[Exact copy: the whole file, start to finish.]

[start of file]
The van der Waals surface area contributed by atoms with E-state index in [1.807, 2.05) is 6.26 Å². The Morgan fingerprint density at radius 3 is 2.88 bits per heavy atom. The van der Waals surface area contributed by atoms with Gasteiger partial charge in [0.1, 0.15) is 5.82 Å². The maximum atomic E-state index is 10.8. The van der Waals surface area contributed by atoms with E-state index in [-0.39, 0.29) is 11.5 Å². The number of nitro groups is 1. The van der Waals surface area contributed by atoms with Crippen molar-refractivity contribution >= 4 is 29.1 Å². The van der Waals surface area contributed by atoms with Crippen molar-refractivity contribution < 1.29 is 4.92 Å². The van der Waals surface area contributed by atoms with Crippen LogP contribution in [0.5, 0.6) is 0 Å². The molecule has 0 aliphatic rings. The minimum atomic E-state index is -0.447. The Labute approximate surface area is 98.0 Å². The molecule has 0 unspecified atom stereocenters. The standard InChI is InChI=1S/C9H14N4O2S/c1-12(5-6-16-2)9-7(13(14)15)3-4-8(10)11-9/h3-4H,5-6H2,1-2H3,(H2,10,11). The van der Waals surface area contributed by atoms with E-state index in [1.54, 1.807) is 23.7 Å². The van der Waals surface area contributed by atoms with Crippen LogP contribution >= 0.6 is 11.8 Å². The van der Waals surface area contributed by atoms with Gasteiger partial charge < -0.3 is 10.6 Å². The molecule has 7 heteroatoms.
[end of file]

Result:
The van der Waals surface area contributed by atoms with E-state index in [1.807, 2.05) is 6.26 Å². The Morgan fingerprint density at radius 3 is 2.88 bits per heavy atom. The van der Waals surface area contributed by atoms with Gasteiger partial charge in [0.1, 0.15) is 5.82 Å². The maximum atomic E-state index is 10.8. The van der Waals surface area contributed by atoms with E-state index in [-0.39, 0.29) is 11.5 Å². The number of nitro groups is 1. The van der Waals surface area contributed by atoms with Crippen molar-refractivity contribution >= 4 is 29.1 Å². The van der Waals surface area contributed by atoms with Crippen molar-refractivity contribution < 1.29 is 4.92 Å². The van der Waals surface area contributed by atoms with Crippen LogP contribution in [0.5, 0.6) is 0 Å². The molecule has 0 aliphatic rings. The minimum atomic E-state index is -0.447. The Labute approximate surface area is 98.0 Å². The molecule has 0 unspecified atom stereocenters. The standard InChI is InChI=1S/C9H14N4O2S/c1-12(5-6-16-2)9-7(13(14)15)3-4-8(10)11-9/h3-4H,5-6H2,1-2H3,(H2,10,11). The van der Waals surface area contributed by atoms with E-state index in [1.54, 1.807) is 23.7 Å². The van der Waals surface area contributed by atoms with Crippen LogP contribution >= 0.6 is 11.8 Å². The van der Waals surface area contributed by atoms with Gasteiger partial charge < -0.3 is 10.6 Å². The molecule has 7 heteroatoms.